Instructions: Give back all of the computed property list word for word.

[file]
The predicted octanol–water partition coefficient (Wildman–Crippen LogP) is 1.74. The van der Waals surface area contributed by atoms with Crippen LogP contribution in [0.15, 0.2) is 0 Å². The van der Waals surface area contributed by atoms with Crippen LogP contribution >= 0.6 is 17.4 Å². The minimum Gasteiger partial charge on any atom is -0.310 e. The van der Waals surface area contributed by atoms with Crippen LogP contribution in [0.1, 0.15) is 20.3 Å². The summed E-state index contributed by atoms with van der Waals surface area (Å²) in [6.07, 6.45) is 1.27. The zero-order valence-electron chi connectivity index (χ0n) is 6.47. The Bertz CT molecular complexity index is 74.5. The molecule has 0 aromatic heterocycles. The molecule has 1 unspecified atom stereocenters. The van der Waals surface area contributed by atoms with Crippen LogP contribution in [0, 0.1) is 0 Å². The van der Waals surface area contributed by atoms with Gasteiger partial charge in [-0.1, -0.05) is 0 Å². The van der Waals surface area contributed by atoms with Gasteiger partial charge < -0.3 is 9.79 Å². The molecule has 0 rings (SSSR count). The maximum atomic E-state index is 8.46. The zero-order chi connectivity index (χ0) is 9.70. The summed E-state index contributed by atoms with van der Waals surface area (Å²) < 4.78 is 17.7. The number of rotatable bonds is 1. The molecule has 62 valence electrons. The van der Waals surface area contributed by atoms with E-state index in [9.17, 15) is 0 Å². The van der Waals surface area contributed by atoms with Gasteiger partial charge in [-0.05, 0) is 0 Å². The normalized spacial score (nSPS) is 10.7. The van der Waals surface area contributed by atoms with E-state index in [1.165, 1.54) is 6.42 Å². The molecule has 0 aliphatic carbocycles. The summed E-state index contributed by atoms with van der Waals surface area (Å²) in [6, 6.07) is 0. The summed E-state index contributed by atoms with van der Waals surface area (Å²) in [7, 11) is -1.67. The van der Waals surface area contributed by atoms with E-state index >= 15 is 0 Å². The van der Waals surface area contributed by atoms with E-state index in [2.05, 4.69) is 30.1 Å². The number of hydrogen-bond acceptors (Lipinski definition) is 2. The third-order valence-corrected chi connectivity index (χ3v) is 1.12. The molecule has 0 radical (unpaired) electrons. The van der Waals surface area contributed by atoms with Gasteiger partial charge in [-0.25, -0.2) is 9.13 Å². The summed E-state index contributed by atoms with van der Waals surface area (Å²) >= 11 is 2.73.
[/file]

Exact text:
The predicted octanol–water partition coefficient (Wildman–Crippen LogP) is 1.74. The van der Waals surface area contributed by atoms with Crippen LogP contribution in [0.15, 0.2) is 0 Å². The van der Waals surface area contributed by atoms with Crippen LogP contribution >= 0.6 is 17.4 Å². The minimum Gasteiger partial charge on any atom is -0.310 e. The van der Waals surface area contributed by atoms with Crippen LogP contribution in [0.1, 0.15) is 20.3 Å². The summed E-state index contributed by atoms with van der Waals surface area (Å²) in [6.07, 6.45) is 1.27. The zero-order valence-electron chi connectivity index (χ0n) is 6.47. The Bertz CT molecular complexity index is 74.5. The molecule has 0 aromatic heterocycles. The molecule has 1 unspecified atom stereocenters. The van der Waals surface area contributed by atoms with Crippen LogP contribution in [0, 0.1) is 0 Å². The van der Waals surface area contributed by atoms with Gasteiger partial charge in [-0.1, -0.05) is 0 Å². The van der Waals surface area contributed by atoms with Gasteiger partial charge < -0.3 is 9.79 Å². The molecule has 0 rings (SSSR count). The maximum atomic E-state index is 8.46. The zero-order chi connectivity index (χ0) is 9.70. The summed E-state index contributed by atoms with van der Waals surface area (Å²) < 4.78 is 17.7. The number of rotatable bonds is 1. The molecule has 62 valence electrons. The van der Waals surface area contributed by atoms with E-state index in [9.17, 15) is 0 Å². The van der Waals surface area contributed by atoms with Gasteiger partial charge in [-0.05, 0) is 0 Å². The normalized spacial score (nSPS) is 10.7. The van der Waals surface area contributed by atoms with E-state index in [1.165, 1.54) is 6.42 Å². The molecule has 0 aliphatic carbocycles. The summed E-state index contributed by atoms with van der Waals surface area (Å²) in [6, 6.07) is 0. The summed E-state index contributed by atoms with van der Waals surface area (Å²) in [7, 11) is -1.67. The van der Waals surface area contributed by atoms with E-state index >= 15 is 0 Å². The van der Waals surface area contributed by atoms with E-state index in [2.05, 4.69) is 30.1 Å². The number of hydrogen-bond acceptors (Lipinski definition) is 2. The third-order valence-corrected chi connectivity index (χ3v) is 1.12. The molecule has 0 radical (unpaired) electrons. The van der Waals surface area contributed by atoms with Gasteiger partial charge in [-0.25, -0.2) is 9.13 Å². The summed E-state index contributed by atoms with van der Waals surface area (Å²) >= 11 is 2.73.